Since he first pulled on a Warriors jersey in 2006, back rower Micheal Luck has been the epitome of a champion rugby league player for the club. Ben Stanley spent time with Luck in his final week as a Warrior, and reflected on what he has meant to the club.
Like a ghost that still walks, the image of Micheal Luck will linger long around Mt Smart Stadium after he finishes his first-grade career this afternoon.
That black and white strapping around his head. That upright, old-fashioned way of carrying the ball up. The orders barked so loudly to his 12 team-mates that the first few rows in the crowd can hear clear as a bell.
More than a footballer though, more than the man who will wear the number 13 on his back against the Raiders today; Luck is one of those great figures in sport.
A selfless individual, admired by team-mates, coaches, front office staff, fans, and media alike. Someone who has given back to the game twice as much as he will take away - a list of injuries a mile long, sprains, aches and niggles that he will likely carry with him for the rest of his life.
Yet unlike the Spartans at Thermopylae or Crockett at the Alamo, Luck has little to gain when he makes his last stand at Mt Smart this afternoon.
Guts it out for 80 minutes, and do your club proud, but ultimately know the season, and your final game - the 150th for the club, has been in vain. That 2012 for the Warriors will always represent failure; a coach losing his job, a Grand Final team the year before floundering and a host of players bloodied before their rightful time due to an astonishing injury toll. It's not the send-off that Luck deserves, but the one he's going to get. For a bloke like the rugged 30-year-old Queenslander, well, that's just the way it goes.
"That's footy, isn't it?" Luck told Sunday News. "You have the high highs, and low lows. When you're in a club like this when you are one team in one country, there's a lot of expectation, attention and pressure. Everything is magnified.
"Obviously if you're writing the chapter on how you want it to finish, this is not how you'd pen it - but that's how it is."
Praise for the Gatton-born battler has been rife this week. And why not? In what will be an 11-year, 226-game NRL career, he's battled through 13,622 on-field minutes - that's nearly 9 total days on the footy field, made an incredible 7082 tackles, made 12,553 metres in 1783 runs. A renown tackle machine, Luck once held the NRL record of 74 tackles a game, against the Storm in 2009.
"I've been at a lot of clubs as a player, and I've never seen a player have so much influence and affect on an entire club, not just the football staff, but the office as well," Warriors caretaker boss Tony Iro said.
"Everything good we've done, he's had his fingerprints all over. He's brings everything that a club will want in a player, both on and off the field. I can't speak highly enough of him, and it's devastating that he's leaving us.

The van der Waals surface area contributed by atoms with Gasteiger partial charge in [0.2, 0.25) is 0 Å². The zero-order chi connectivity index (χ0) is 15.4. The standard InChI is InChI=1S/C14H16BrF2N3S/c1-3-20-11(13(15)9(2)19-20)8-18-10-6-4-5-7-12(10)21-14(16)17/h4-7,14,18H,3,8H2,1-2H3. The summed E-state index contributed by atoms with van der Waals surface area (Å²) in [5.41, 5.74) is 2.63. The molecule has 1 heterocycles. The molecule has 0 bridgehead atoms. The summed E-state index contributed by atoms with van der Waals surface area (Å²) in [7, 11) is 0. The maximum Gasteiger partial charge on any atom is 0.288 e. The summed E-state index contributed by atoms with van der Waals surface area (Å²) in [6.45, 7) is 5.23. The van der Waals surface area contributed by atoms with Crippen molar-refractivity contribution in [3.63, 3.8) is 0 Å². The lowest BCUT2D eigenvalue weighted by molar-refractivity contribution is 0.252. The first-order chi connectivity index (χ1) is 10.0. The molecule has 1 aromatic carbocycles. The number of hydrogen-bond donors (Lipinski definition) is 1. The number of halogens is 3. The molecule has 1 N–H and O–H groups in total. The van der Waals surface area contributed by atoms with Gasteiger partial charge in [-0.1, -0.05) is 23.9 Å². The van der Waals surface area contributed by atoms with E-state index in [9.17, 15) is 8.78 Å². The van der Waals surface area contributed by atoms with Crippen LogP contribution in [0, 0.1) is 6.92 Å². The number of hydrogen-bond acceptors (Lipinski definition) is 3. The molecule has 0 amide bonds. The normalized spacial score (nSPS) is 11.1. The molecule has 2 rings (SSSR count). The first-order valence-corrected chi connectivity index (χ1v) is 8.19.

"The true measure of the guy is any other bloke, with what he's carrying now injury-wise, would not be playing, but he's still fronting up and doing his best for the club."
It's easy to get sentimental about Luck, but it shouldn't be forgotten that little was really known, or expected of the North Queenslander when he arrived in Auckland in late 2005.
Then just 24, Luck had 76 first-grade games to his name for the Cowboys, but was largely an off-the-bench player; a bloke who was certainly NRL standard, but needing a real home.
It would be Mt Smart Stadium. Luck quickly got into his work at Mt Smart, playing every single game for the Warriors the following year, and winning the Clubman of the Year at the end of year awards.
"I came over here with my eyes open," he said. "[But] from the moment I landed, everyone's been great. It's been such an amazing time here, and some experiences I'd never have had the opportunity to do, had I always stayed in North Queensland.
"It's a place and a club that I'll look back with very fond memories. It's been great for me."
Last year's Grand Final is an obvious bright spot, but for Luck, the times he has been most proud of are those when the team, collectively, have battled through adversity.
"We've gone through slumps over the years when we've lost four in a row, and you learn how to be tough in those years," said Luck, who counts skipper Simon Mannering, Stacey Jones and Cowboys hard man Paul Bowman as his favourite players to play alongside.
"You're probably friendless and you've got to go out and earn that respect back. It's a bit masochist - but I enjoy that.
"I enjoy getting through those hard times, and the sense of pride I feel coming through the other side of that, still in one piece - that's what's made it worthwhile."
Back rowers Ben Henry, along with Elijah Taylor, have been pinned by the Warriors as eventual replacements for Luck.
Both young men certainly fit the build: selfless, hard-working individuals. Hard-tackling players with a gratefulness and nature that has impressed many in the Warriors front office. Being compared to Luck is absolute flattery, according to Henry.
"He's a straight-up dude," the NRL rookie said.
"He'll tell you what you're doing wrong, and he'll tell you how to fix it. At the end of the day, he wants to win, and it's not a one-man sport; it's thirteen guys out there all trying to achieve the same goal."
Could there be any richer praise for Luck, who will leave the Warriors for a front-office job in Townsville? For the man, it's all about gratitude.
"I honestly believe that I'd rather be doing this any day of the week than most other jobs," he said.
"I'm just very, very lucky to do this for so long, but, yeah, sad when I take the boots off for the last time on Sunday night."
- © Fairfax NZ News
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